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Take Control of Your Diabetes and Allergies

Spring is in the air—literally. Blooming flowers and budding trees can send your allergies into overdrive. And if you have diabetes, you face a few extra challenges when it comes to managing sniffling, sneezing, and stuffiness. Here’s how you can keep both diabetes and seasonal allergies under control.

Mind Your Blood Sugar

Over-the-counter triamcinolone nasal spray is now available to treat allergy symptoms. Talk with your doctor about how your medicines might affect your blood sugar. You may need to check your blood glucose more often. Your doctor may also recommend medicine to control blood glucose levels.

Allergy Symptoms and Side Effects—Or Low Blood Sugar?

When you have diabetes, it’s important to watch out for low blood sugar. If your blood sugar gets too low, it can lead to serious health consequences. Suffering from allergies can make it more difficult to notice the signs of low blood sugar. For example, fatigue is a symptom of low blood sugar and allergies. Antihistamines, a type of allergy medication, also have side effects similar to low blood sugar symptoms. These side effects include drowsiness and loss of coordination. If you think your blood sugar may be low, check your levels. Ask your doctor what level is low for you.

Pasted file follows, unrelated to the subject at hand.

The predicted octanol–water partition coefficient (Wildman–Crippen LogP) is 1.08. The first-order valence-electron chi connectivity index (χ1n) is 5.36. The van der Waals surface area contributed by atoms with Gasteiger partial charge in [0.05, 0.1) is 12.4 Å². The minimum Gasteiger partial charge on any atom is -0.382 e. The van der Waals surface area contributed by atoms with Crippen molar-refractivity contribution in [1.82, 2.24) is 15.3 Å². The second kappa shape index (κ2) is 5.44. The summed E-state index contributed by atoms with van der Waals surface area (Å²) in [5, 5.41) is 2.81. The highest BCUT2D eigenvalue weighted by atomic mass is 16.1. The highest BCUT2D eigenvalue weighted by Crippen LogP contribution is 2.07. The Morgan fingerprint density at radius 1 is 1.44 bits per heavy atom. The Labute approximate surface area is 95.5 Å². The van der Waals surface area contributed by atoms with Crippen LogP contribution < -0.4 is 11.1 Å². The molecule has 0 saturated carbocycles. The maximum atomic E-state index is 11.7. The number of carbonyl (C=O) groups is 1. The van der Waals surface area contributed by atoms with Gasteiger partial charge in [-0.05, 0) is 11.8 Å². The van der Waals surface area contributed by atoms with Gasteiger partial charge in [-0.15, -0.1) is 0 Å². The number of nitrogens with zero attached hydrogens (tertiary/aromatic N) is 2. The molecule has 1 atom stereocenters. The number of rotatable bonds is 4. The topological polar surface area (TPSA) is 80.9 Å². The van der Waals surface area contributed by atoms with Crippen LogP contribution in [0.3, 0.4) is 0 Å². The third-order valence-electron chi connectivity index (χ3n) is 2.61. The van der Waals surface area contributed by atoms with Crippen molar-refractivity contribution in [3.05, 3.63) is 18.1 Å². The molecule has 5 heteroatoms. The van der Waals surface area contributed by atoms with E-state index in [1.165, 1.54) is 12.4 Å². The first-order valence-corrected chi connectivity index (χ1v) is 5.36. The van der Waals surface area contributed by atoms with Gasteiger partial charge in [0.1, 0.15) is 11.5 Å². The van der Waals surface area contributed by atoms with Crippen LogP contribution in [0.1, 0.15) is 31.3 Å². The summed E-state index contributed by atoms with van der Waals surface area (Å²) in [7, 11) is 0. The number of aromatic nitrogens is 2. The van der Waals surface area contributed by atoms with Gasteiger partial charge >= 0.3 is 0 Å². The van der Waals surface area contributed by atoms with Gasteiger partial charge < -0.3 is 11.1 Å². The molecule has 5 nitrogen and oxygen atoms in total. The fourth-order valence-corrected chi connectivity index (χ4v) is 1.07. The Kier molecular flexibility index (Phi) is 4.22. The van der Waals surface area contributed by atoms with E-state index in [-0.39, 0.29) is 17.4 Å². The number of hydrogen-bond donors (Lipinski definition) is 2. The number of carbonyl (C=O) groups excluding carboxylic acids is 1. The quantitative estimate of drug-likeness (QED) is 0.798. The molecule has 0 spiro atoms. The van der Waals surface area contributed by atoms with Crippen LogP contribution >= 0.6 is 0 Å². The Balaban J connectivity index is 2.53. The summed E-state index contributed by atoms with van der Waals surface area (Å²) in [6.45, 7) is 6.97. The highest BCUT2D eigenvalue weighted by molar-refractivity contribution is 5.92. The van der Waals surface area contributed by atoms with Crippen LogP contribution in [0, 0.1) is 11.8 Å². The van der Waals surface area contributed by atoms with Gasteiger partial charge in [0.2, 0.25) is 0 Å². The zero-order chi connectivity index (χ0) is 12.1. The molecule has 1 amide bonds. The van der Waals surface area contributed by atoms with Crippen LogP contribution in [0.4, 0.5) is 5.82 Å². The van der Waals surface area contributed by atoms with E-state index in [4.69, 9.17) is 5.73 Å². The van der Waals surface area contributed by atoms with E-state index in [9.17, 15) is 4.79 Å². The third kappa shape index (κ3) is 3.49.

What Allergy Meds Do to Your Blood Pressure

About two-thirds of people with diabetes have high blood pressure or take blood pressure medicine. Decongestants may relieve your stuffy nose, but they can also raise blood pressure and worsen your diabetes control. Because some people with diabetes have heart-related complications, it’s especially important to keep your blood pressure in check. Talk with your doctor before taking decongestants. Keep in mind that many allergy, cold and flu medications are combination products and can contain decongestants.

Talk to your local Rite Aid Pharmacist for other allergy-relief recommendations. 

Take control of Diabetes and Allergies

“AAAAI Allergy and Asthma Drug Guide.” American Academy of Allergy, Asthma, and Immunology.
“Allergic Rhinitis.” American Academy of Family Physicians, February 2011.

“Effect of Intranasal Steroids on Glucose and Hemoglobin A Levels in Diabetic Patients.” A. Mizrachi et al. American Journal of Rhinology and Allergy, September-October 2012, vol. 26, no. 5, pp. 395-7,

“Glucocorticoid-Induced Diabetes and Adrenal Suppression: How to Detect and Manage Them.” M.C. Lansang and L.K. Hustak. Cleveland Clinic Journal of Medicine, November 2011, vol. 78, no. 11, pp. 748-56,

“Hay Fever Medications.” American Academy of Allergy, Asthma, and Immunology.

“Heart Disease.” American Diabetes Association.
“High Blood Pressure.” American Diabetes Association, July 31, 2013.

“Hypoglycemia (Low Blood Sugar).” American Diabetes Association, July 12, 2013.

“Over-the-Counter Medications.” American Heart Association, June 7, 2012.

“Over-the-Counter Allergy Nasal Spray Triamcinolone—What Does It Mean for Patients?” American Academy of Allergy, Asthma, and Immunology.

“Pollen Allergy.” National Institute of Allergy and Infectious Diseases, National Institutes of Health, January 2012.